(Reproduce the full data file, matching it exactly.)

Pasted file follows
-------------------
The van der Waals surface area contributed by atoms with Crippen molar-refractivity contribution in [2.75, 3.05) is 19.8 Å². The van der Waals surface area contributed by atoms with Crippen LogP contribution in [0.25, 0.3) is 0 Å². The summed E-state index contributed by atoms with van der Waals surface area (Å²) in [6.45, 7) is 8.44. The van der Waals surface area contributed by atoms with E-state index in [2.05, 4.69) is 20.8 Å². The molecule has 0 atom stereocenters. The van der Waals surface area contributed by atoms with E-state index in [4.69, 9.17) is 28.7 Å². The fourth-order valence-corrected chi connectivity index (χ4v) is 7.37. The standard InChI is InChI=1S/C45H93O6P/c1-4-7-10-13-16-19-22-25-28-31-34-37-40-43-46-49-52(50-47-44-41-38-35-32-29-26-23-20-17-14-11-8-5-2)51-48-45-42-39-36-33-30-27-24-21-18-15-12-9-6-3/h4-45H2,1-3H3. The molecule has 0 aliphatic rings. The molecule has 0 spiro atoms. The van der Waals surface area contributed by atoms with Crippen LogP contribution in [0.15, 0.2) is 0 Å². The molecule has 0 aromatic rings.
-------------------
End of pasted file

The van der Waals surface area contributed by atoms with Crippen molar-refractivity contribution in [2.75, 3.05) is 19.8 Å². The van der Waals surface area contributed by atoms with Crippen LogP contribution in [0.25, 0.3) is 0 Å². The summed E-state index contributed by atoms with van der Waals surface area (Å²) in [6.45, 7) is 8.44. The van der Waals surface area contributed by atoms with E-state index in [2.05, 4.69) is 20.8 Å². The molecule has 0 atom stereocenters. The van der Waals surface area contributed by atoms with E-state index in [4.69, 9.17) is 28.7 Å². The fourth-order valence-corrected chi connectivity index (χ4v) is 7.37. The standard InChI is InChI=1S/C45H93O6P/c1-4-7-10-13-16-19-22-25-28-31-34-37-40-43-46-49-52(50-47-44-41-38-35-32-29-26-23-20-17-14-11-8-5-2)51-48-45-42-39-36-33-30-27-24-21-18-15-12-9-6-3/h4-45H2,1-3H3. The molecule has 0 aliphatic rings. The molecule has 0 spiro atoms. The van der Waals surface area contributed by atoms with Crippen LogP contribution in [0.15, 0.2) is 0 Å². The molecule has 0 aromatic rings.